Nation branding, as a phenomenon, is attracting increasing scholarly attention. However, much of the existing literature has been written by those involved in the public relations industry themselves. There have been some studies which have been written from a critical viewpoint; however, the tensions of branding a nation have often been neglected. This paper aims to explore the inherent tensions between nation branding and nation building. To what extent is nation branding a tool or a practice? What images of the nation do branders seek to promote, and who is this image for? Is nation branding merely a more palatable version of nationalism? In particular this paper focuses on the debates surrounding the launch of Brand Estonia in 2001/2. Brand Estonia, with the slogan Welcome to Estonia: Positively Transforming, was launched to coincide with Estonia staging the Eurovision Song Contest in 2002. It is a unique and interesting case study given the level of controversy that the initiative generated amongst the Estonian public. Estonia was the first Former Soviet Republic to launch a nation branding project and, perhaps more controversially, it was managed by a British-based company, Interbrand. However, little scholarly attention has been paid to public-level discourses concerning Brand Estonia. The empirical findings discussed in this article highlight some of the more salient narratives on national identity that Brand Estonia engendered and therefore aims to fill this gap.

  • 6.
    Köll, Anu Mai
    Södertörn University.
    Baltic Refugees and Policy Formation in Sweden 1940-19502015In: Journal of Baltic Studies, ISSN 0162-9778, E-ISSN 1751-7877, Vol. 46, no 4, p. 427-434Article in journal (Refereed)
    Abstract [en]

    The Baltic refugees of the Second World War, in Sweden, were part of the opening up of Sweden to immigration. New research, after the turn of the century, has shown how this change of policy was part of the emerging welfare state, embracing a wider geographical area. Still, the opening was conditioned by degrees of Nordicness and the conditions of neutrality toward Germany and not least the Soviet Union. This review article highlights some of the new insights of Swedish historiography.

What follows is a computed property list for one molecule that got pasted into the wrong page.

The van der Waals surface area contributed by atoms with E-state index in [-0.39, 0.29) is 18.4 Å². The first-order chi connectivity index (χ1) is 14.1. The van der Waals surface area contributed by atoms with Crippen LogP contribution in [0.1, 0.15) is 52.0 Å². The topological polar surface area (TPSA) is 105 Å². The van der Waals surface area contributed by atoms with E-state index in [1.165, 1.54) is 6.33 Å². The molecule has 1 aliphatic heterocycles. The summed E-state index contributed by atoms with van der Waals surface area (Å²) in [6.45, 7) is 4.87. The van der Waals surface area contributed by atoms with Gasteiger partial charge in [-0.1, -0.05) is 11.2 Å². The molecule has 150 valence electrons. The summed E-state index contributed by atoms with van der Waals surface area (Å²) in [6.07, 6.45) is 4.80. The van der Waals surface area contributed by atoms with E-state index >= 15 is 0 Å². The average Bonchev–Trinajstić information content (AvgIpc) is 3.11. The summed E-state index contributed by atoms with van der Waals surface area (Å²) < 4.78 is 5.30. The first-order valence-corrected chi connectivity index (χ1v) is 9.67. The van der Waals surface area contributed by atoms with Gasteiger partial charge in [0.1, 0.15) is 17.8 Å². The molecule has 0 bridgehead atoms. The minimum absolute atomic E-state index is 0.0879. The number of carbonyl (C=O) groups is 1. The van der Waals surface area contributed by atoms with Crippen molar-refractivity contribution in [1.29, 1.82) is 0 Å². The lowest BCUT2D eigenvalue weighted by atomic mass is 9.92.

• 7. Köll, Anu-Mai
    Review of: Ilkka Aianen, Jouko Nikula, Helvi Poder, Rein Ruutsoo; Decollectivisation, Destruction and Disillusionment - A community study in Southern Estonia. Aldershot: Ashgate, 2001, 438 pp.2001In: Journal of Baltic Studies, ISSN 0162-9778, E-ISSN 1751-7877, Vol. 33, no 3, p. 352-356Article, book review (Other academic)
  • 8.
    Motiejunaite, Akvile
    Södertörn University, Centre for Baltic and East European Studies (CBEES).
    Female Employment in Lithuania: Testing Three Popular Explanations2010In: Journal of Baltic Studies, ISSN 0162-9778, E-ISSN 1751-7877, Vol. 41, no 2, p. 237-258Article in journal (Refereed)
    Abstract [en]

    This article compares three popular explanations for changes in female employment in post-socialist countries: retraditionalization, reserve army of labor, and revalued resources. Although these explanations are complementary in many ways, the retraditionalization thesis seems the most accurate explanation. In the early 1990s, gender-role attitudes were highly traditional, a tendency that might have contributed to the huge decrease in female labor force participation. Despite the changes, the comeback of the male-breadwinner family model is unlikely, since the acceptance of women's working roles is rapidly increasing.

  • 9.
    Peil, Tiina
    et al.
    Tallin University, Estonia.
    Bonow, Madeleine
    Södertörn University, School of Natural Sciences, Technology and Environmental Studies, Environmental Science.
    Permanence of the family farm questioned: Rural mobility in the nineteenth-century Estonia and Sweden2014In: Journal of Baltic Studies, ISSN 0162-9778, E-ISSN 1751-7877, Vol. 45, no 2, p. 247-267Article in journal (Refereed)
  • 10.
    Reitan, Therese
    Södertörn University, Avdelning 4, Sociology.
    Democracy in a bottle: Attitudes towards alcohol regulation in the post-communist Baltic Sea Region2003In: Journal of Baltic Studies, ISSN 0162-9778, E-ISSN 1751-7877, Vol. 34, no 2, p. 131-158Article in journal (Refereed)
  • 11.
    Rindzeviciute, Egle
    Södertörn University, Centre for Baltic and East European Studies (CBEES), Baltic & East European Graduate School (BEEGS).
    "Nation" and "Europe": Re-approaching the debates about Lithuanian national identity2003In: Journal of Baltic Studies, ISSN 0162-9778, E-ISSN 1751-7877, Vol. 34, no 1, p. 74-91Article in journal (Refereed)
1 - 11 of 11